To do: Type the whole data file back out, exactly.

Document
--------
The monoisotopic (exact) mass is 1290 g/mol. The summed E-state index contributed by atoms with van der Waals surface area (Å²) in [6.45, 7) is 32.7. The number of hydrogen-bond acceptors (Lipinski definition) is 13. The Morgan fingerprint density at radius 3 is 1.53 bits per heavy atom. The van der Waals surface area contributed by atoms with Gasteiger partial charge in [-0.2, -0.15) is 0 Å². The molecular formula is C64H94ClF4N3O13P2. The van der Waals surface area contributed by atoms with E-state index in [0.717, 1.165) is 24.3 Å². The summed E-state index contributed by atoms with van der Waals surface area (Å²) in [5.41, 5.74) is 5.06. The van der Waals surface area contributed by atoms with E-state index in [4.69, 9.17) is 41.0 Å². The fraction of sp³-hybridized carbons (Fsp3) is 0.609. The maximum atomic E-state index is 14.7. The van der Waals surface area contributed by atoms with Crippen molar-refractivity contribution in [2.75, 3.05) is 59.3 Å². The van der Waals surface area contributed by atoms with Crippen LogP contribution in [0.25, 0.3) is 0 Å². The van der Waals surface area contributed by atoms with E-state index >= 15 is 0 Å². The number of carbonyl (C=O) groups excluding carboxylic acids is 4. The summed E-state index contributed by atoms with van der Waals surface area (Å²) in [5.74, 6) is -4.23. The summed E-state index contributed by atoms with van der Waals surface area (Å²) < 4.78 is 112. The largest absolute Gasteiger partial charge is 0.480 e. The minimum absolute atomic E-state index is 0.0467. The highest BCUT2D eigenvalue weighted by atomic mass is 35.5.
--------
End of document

The monoisotopic (exact) mass is 1290 g/mol. The summed E-state index contributed by atoms with van der Waals surface area (Å²) in [6.45, 7) is 32.7. The number of hydrogen-bond acceptors (Lipinski definition) is 13. The Morgan fingerprint density at radius 3 is 1.53 bits per heavy atom. The van der Waals surface area contributed by atoms with Gasteiger partial charge in [-0.2, -0.15) is 0 Å². The molecular formula is C64H94ClF4N3O13P2. The van der Waals surface area contributed by atoms with E-state index in [0.717, 1.165) is 24.3 Å². The summed E-state index contributed by atoms with van der Waals surface area (Å²) in [5.41, 5.74) is 5.06. The van der Waals surface area contributed by atoms with E-state index in [4.69, 9.17) is 41.0 Å². The fraction of sp³-hybridized carbons (Fsp3) is 0.609. The maximum atomic E-state index is 14.7. The van der Waals surface area contributed by atoms with Crippen molar-refractivity contribution in [2.75, 3.05) is 59.3 Å². The van der Waals surface area contributed by atoms with Crippen LogP contribution in [0.25, 0.3) is 0 Å². The van der Waals surface area contributed by atoms with E-state index >= 15 is 0 Å². The number of carbonyl (C=O) groups excluding carboxylic acids is 4. The summed E-state index contributed by atoms with van der Waals surface area (Å²) in [5.74, 6) is -4.23. The summed E-state index contributed by atoms with van der Waals surface area (Å²) < 4.78 is 112. The largest absolute Gasteiger partial charge is 0.480 e. The minimum absolute atomic E-state index is 0.0467. The highest BCUT2D eigenvalue weighted by atomic mass is 35.5.